Ridley Scott’s Blade Runner is widely regarded as a "masterpiece of modern cinema" and is regularly ranked as one of the great films of all time. Set in a dystopian future where the line between human beings and ‘replicants’ is blurred, the film raises a host of philosophical questions about what it is to be human, the possibility of moral agency and freedom in ‘created’ life forms, and the capacity of cinema to make a genuine contribution to our engagement with (...) these kinds of questions. This volume of specially commissioned chapters systematically explores and addresses these issues from a philosophical point of view. Beginning with a helpful introduction, the seven chapters examine the following questions: How is the theme of death explored in Blade Runner and with what implications for our understanding of the human condition? What can we learn about the relationship between emotion and reason from the depiction of the ‘replicants’ in Blade Runner ? How are memory, empathy, and moral agency related in Blade Runner ? How does the style and ‘mood’ of Blade Runner bear upon its thematic and philosophical significance? Is Blade Runner a meditation on the nature of film itself? Including a brief biography of the director and a detailed list of references to other writings on the film, Blade Runner is essential reading for students – indeed anyone - interested in philosophy and film studies. Contributors: Colin Allen, Peter Atterton, Amy Coplan, David Davies, Berys Gaut, Stephen Mulhall, C. D. C. Reeve. (shrink)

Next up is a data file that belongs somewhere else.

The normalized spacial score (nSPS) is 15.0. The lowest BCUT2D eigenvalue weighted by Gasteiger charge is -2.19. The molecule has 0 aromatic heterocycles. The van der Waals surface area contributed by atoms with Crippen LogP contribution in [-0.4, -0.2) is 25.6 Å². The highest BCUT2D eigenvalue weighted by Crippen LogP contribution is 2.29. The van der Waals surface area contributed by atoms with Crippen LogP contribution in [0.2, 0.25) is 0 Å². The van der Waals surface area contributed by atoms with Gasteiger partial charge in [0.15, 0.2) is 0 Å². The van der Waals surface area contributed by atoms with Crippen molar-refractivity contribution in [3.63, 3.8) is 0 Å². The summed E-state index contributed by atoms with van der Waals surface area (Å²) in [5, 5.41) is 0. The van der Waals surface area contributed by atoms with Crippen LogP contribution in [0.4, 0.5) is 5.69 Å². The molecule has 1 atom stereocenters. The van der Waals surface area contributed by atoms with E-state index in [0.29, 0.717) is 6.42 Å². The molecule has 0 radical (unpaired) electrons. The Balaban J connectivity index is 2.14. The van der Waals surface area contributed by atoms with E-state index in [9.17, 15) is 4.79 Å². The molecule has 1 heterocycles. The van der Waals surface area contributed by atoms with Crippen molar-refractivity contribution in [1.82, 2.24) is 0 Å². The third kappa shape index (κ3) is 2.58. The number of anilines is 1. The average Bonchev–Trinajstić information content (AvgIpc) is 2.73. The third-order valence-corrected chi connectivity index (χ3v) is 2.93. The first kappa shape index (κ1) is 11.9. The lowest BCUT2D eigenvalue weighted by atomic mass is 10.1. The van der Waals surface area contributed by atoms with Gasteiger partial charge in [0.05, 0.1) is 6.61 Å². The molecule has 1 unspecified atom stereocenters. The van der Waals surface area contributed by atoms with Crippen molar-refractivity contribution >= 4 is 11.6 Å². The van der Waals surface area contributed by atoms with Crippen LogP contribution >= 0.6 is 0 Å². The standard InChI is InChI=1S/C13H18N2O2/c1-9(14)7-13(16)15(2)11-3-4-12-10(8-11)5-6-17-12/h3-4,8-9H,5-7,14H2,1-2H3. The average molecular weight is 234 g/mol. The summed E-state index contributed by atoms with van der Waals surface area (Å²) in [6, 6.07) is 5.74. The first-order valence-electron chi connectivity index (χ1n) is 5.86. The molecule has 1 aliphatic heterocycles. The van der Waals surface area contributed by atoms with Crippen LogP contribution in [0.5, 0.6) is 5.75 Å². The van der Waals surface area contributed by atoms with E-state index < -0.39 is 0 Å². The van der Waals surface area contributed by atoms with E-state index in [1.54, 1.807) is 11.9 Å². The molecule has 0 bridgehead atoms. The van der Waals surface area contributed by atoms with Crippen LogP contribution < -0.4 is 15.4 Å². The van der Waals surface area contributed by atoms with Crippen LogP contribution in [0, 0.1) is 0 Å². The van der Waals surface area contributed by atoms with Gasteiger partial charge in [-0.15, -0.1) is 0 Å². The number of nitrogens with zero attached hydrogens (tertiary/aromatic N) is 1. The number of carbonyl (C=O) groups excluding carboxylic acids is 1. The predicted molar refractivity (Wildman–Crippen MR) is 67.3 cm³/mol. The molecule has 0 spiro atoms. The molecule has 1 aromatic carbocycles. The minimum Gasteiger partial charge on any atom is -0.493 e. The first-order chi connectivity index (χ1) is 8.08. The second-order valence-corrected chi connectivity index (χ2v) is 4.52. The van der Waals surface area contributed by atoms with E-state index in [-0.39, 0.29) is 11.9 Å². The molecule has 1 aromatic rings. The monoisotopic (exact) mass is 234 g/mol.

In this dissertation, I explain the psychological impact of narrative fiction films and some of their effects on social and moral life. This puts my project at one of the intersections between aesthetics and moral psychology. In the first half of the dissertation, which focuses on moral psychology, I develop an account of empathy that specifies its essential characteristics and distinguishes it from several closely related phenomena that are often confused with it. I define empathy as a complex psychological process (...) during which we imaginatively inhabit the perspective of another individual, while at the same time preserving a clearly differentiated sense of self. After defining empathy, I consider its role in social and moral life. The second half of the dissertation concerns the question of how we engage characters in narrative fiction films. I argue that we typically empathize with one or more characters, though this is only one dimension of our film viewing experience. To characterize this process and its effects on social and moral life, I utilize the account of empathy developed in the first half of the dissertation. My project is primarily descriptive and draws from several areas of philosophy, psychology, cognitive science, and cultural studies. (shrink)
Amy Coplan argues that recent work in the philosophy of the emotions suggests that film is more effective that literature in inducing non-cognitive affect. Derek Matravers replies to this, and suggests reasons for scepticism.
This chapter contains sections titled: Intellectualism: Is Knowledge the Path to Virtue? Contemporary Philosophy of Emotion: How Should We Define Emotion? Emotional Contagion and Mirroring Processes Why Do Definitions Matter? References.